Activist leads charge for child sexual abuse law
A native Carthaginian is heading the effort to enact a North Carolina law requiring children to be educated about the threat of sexual abuse.
After sexual abuse impacted Sonya McTillman’s family, she began looking for ways to prevent children from being abused and to educate children about the threat of sexual assault. To prevent families from facing a similar tragedy, McTillman said she wants to enact Erin’s Law in North Carolina.
“Erin’s Law requires public school systems to hold an annual sexual abuse prevention curriculum for students and staff,” she said.
Erin’s Law is named after Erin Merryn, an Illinois woman who was sexually abused as a child and has since made it her crusade to educate children about sexual abuse. It has been passed in 10 states, and the bill has been introduced or scheduled to be introduced in 27 other states, including North Carolina.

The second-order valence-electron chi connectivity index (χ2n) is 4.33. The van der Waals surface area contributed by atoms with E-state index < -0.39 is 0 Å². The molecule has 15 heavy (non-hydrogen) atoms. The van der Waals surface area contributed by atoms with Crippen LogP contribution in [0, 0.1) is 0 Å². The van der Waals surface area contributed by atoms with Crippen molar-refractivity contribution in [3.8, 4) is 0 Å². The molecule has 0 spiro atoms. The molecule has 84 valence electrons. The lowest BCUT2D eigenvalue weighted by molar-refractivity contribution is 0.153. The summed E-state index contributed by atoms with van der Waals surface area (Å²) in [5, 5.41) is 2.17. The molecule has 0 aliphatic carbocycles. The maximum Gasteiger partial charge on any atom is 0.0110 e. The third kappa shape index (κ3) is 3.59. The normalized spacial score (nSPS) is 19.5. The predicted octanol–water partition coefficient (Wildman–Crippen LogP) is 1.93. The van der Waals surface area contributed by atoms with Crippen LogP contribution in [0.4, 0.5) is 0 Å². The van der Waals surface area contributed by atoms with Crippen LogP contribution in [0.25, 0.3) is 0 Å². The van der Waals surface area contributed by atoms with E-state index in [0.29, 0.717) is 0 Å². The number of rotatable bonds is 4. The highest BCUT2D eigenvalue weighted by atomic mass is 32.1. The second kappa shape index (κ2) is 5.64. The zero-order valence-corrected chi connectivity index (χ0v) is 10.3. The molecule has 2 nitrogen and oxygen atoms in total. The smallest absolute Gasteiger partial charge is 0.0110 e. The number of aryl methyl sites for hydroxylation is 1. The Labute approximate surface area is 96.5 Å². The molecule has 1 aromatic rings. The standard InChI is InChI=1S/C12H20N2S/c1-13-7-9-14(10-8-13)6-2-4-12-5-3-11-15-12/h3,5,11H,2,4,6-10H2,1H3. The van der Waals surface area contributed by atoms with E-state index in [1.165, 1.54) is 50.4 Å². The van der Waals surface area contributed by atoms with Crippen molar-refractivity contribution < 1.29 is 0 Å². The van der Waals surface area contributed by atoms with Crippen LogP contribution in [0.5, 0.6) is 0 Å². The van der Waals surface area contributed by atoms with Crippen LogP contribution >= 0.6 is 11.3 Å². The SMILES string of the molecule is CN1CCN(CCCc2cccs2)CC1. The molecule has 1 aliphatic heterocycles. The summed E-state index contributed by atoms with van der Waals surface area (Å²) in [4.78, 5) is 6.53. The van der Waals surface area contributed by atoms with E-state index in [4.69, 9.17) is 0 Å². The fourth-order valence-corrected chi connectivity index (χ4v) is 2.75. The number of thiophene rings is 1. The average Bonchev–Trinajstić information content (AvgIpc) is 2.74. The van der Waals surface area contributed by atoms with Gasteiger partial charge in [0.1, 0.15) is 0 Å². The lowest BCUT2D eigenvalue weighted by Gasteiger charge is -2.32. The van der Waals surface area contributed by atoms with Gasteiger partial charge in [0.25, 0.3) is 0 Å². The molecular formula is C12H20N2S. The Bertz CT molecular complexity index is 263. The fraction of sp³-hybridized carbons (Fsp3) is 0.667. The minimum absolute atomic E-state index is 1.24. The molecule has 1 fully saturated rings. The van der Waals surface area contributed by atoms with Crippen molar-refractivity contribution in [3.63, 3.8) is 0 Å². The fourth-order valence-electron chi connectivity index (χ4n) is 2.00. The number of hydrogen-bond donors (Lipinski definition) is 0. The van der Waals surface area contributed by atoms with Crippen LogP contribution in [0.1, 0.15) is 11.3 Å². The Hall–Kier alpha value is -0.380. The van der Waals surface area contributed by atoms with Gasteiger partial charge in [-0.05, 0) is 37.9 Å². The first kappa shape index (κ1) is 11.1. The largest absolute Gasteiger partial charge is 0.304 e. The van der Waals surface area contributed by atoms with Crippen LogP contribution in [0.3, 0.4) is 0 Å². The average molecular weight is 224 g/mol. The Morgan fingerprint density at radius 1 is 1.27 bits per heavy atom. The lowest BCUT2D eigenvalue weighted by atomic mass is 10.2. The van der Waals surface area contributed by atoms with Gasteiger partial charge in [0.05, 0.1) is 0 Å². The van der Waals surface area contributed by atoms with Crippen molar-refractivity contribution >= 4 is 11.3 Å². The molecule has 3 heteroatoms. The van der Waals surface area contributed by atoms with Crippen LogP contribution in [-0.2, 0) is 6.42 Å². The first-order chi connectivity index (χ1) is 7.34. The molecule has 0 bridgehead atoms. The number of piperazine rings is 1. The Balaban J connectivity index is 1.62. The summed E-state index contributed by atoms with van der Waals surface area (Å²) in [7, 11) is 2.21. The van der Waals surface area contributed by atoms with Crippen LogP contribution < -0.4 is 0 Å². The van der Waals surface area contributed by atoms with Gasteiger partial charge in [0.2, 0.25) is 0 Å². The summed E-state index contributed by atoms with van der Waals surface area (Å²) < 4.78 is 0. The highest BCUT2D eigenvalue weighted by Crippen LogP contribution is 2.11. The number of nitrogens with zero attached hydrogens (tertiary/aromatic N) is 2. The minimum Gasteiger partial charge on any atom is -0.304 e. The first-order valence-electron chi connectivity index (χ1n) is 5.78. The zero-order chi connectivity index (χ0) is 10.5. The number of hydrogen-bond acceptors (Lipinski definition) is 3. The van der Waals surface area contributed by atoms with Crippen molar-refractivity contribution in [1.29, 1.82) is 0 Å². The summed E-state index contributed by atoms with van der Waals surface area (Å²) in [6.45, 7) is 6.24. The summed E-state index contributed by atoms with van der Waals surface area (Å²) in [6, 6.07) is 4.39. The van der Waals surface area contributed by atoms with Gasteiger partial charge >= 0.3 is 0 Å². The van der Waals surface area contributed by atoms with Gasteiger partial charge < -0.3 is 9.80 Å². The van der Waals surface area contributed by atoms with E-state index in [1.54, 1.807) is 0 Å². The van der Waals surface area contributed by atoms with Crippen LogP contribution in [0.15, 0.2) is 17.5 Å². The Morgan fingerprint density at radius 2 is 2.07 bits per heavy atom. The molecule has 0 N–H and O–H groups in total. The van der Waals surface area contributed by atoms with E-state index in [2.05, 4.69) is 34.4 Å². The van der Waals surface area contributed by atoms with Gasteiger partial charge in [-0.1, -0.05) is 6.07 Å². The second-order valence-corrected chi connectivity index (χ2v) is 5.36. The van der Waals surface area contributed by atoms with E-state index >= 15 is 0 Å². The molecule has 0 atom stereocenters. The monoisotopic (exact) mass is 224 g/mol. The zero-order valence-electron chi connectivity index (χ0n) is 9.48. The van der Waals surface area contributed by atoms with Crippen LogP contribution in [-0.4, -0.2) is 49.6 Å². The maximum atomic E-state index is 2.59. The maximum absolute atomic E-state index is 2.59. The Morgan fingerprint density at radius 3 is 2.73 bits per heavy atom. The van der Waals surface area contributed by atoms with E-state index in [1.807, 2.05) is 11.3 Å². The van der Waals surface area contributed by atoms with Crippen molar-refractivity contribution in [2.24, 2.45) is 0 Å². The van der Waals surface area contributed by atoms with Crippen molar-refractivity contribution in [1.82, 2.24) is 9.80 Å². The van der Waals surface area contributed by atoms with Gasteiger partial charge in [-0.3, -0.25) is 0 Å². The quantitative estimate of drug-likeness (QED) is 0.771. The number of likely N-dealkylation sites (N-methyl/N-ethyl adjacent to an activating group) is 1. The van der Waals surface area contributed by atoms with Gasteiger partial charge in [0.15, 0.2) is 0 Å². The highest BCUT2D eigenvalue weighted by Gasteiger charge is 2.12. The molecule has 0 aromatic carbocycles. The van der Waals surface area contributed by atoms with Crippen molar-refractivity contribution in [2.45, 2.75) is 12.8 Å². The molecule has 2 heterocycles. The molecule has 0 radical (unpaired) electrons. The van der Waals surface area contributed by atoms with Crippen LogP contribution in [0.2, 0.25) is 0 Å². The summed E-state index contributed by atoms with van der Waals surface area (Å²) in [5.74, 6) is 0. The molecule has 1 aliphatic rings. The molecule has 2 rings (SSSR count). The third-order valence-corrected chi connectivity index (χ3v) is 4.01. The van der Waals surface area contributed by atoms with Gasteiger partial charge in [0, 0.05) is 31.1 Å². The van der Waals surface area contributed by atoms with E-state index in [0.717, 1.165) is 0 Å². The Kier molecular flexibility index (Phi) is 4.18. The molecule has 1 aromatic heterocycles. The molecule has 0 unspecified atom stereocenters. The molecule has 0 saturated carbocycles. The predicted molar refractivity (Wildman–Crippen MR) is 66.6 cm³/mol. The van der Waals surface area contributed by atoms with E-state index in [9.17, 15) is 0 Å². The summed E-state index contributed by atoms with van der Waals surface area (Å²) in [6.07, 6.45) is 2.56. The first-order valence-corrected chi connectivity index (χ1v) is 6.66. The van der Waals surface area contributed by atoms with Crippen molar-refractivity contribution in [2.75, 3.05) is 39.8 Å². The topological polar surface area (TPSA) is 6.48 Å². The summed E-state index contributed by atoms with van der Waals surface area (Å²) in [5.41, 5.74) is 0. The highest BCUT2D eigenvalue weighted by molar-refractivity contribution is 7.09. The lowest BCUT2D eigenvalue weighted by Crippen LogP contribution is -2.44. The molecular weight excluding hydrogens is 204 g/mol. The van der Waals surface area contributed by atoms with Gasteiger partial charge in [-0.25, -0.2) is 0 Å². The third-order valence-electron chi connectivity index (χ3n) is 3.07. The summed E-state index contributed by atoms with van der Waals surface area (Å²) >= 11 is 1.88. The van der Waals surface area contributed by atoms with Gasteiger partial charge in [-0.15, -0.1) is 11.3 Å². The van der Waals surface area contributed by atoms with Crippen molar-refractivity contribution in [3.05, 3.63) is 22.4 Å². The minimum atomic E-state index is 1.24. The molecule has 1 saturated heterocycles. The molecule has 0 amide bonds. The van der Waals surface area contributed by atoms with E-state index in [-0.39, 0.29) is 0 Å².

N.C. Sen. Gladys Robinson, D-Guilford, announced in February her intention to introduce the bill when the General Assembly reconvenes in May. In the coming months, McTillman said she intends to travel to Central Carolina to give presentations about the law, and she encouraged Lee County residents to contact their local representatives to express their support.
“We anticipate bipartisan support for this bill,” she said. “We don't think we'll have any trouble passing this bill because it is in the best interest of the children.”
The curriculum would be rooted in the Greensboro-based Bee Wise Kids program, which has been used in faith-based settings for the last six years, McTillman said. The program could be tweaked for secular use and should cost little to implement, she said.
The law is desperately needed in North Carolina, McTillman said, because one in 10 children is sexually abused before the age of 18 and it costs North Carolina more than $845 million per year in long-term expenses and losses attributed to child sexual abuse.
More information about Erin’s Law in North Carolina can be found at www.beewisekids.org.